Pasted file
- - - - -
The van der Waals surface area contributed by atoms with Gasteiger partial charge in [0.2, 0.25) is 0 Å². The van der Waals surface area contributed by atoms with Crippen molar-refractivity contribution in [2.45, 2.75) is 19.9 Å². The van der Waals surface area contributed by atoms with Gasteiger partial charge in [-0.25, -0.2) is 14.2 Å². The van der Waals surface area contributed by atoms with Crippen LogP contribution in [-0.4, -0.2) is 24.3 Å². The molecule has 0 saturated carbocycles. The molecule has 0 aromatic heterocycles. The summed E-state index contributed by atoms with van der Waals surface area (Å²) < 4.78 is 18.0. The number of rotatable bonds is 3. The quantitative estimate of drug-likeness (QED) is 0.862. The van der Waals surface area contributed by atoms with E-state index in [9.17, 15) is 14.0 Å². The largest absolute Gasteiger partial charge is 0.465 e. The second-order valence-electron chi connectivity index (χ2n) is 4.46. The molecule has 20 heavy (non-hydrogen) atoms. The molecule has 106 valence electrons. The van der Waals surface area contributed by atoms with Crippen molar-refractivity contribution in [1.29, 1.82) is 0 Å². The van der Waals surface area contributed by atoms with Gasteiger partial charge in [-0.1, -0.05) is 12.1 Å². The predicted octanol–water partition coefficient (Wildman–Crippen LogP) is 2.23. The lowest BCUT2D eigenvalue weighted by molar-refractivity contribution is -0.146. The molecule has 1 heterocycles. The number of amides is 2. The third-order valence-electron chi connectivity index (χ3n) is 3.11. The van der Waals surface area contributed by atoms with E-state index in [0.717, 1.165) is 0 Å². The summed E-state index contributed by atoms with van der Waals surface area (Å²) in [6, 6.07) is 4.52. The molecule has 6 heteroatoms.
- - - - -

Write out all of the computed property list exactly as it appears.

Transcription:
The van der Waals surface area contributed by atoms with Gasteiger partial charge in [0.2, 0.25) is 0 Å². The van der Waals surface area contributed by atoms with Crippen molar-refractivity contribution in [2.45, 2.75) is 19.9 Å². The van der Waals surface area contributed by atoms with Gasteiger partial charge in [-0.25, -0.2) is 14.2 Å². The van der Waals surface area contributed by atoms with Crippen LogP contribution in [-0.4, -0.2) is 24.3 Å². The molecule has 0 saturated carbocycles. The molecule has 0 aromatic heterocycles. The summed E-state index contributed by atoms with van der Waals surface area (Å²) < 4.78 is 18.0. The number of rotatable bonds is 3. The quantitative estimate of drug-likeness (QED) is 0.862. The van der Waals surface area contributed by atoms with E-state index in [9.17, 15) is 14.0 Å². The largest absolute Gasteiger partial charge is 0.465 e. The second-order valence-electron chi connectivity index (χ2n) is 4.46. The molecule has 20 heavy (non-hydrogen) atoms. The molecule has 106 valence electrons. The van der Waals surface area contributed by atoms with Crippen molar-refractivity contribution in [1.29, 1.82) is 0 Å². The van der Waals surface area contributed by atoms with Gasteiger partial charge in [-0.1, -0.05) is 12.1 Å². The predicted octanol–water partition coefficient (Wildman–Crippen LogP) is 2.23. The lowest BCUT2D eigenvalue weighted by molar-refractivity contribution is -0.146. The molecule has 1 heterocycles. The number of amides is 2. The third-order valence-electron chi connectivity index (χ3n) is 3.11. The van der Waals surface area contributed by atoms with E-state index in [0.717, 1.165) is 0 Å². The summed E-state index contributed by atoms with van der Waals surface area (Å²) in [6, 6.07) is 4.52. The molecule has 6 heteroatoms.